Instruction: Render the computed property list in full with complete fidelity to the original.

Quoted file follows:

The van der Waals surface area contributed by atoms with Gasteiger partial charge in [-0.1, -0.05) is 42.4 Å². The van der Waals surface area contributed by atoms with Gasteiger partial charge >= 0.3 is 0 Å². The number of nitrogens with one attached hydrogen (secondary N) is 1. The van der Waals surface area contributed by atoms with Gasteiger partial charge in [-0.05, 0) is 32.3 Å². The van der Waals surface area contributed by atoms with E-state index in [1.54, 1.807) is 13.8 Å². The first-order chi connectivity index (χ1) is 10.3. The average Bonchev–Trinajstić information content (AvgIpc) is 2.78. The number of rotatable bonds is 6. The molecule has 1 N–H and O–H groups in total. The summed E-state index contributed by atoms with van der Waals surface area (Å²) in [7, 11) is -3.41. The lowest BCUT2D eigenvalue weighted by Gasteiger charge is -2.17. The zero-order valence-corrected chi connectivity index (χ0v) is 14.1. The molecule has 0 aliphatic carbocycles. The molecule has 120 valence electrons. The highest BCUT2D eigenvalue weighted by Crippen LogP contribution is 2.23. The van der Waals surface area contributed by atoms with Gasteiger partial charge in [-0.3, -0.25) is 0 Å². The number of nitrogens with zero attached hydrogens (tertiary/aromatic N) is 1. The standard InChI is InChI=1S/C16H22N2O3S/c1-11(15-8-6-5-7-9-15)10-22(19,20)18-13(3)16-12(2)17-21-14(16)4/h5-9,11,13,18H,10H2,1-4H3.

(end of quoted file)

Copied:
The van der Waals surface area contributed by atoms with Gasteiger partial charge in [-0.1, -0.05) is 42.4 Å². The van der Waals surface area contributed by atoms with Gasteiger partial charge >= 0.3 is 0 Å². The number of nitrogens with one attached hydrogen (secondary N) is 1. The van der Waals surface area contributed by atoms with Gasteiger partial charge in [-0.05, 0) is 32.3 Å². The van der Waals surface area contributed by atoms with E-state index in [1.54, 1.807) is 13.8 Å². The first-order chi connectivity index (χ1) is 10.3. The average Bonchev–Trinajstić information content (AvgIpc) is 2.78. The number of rotatable bonds is 6. The molecule has 1 N–H and O–H groups in total. The summed E-state index contributed by atoms with van der Waals surface area (Å²) in [7, 11) is -3.41. The lowest BCUT2D eigenvalue weighted by Gasteiger charge is -2.17. The zero-order valence-corrected chi connectivity index (χ0v) is 14.1. The molecule has 0 aliphatic carbocycles. The molecule has 120 valence electrons. The highest BCUT2D eigenvalue weighted by Crippen LogP contribution is 2.23. The van der Waals surface area contributed by atoms with Gasteiger partial charge in [-0.3, -0.25) is 0 Å². The number of nitrogens with zero attached hydrogens (tertiary/aromatic N) is 1. The standard InChI is InChI=1S/C16H22N2O3S/c1-11(15-8-6-5-7-9-15)10-22(19,20)18-13(3)16-12(2)17-21-14(16)4/h5-9,11,13,18H,10H2,1-4H3.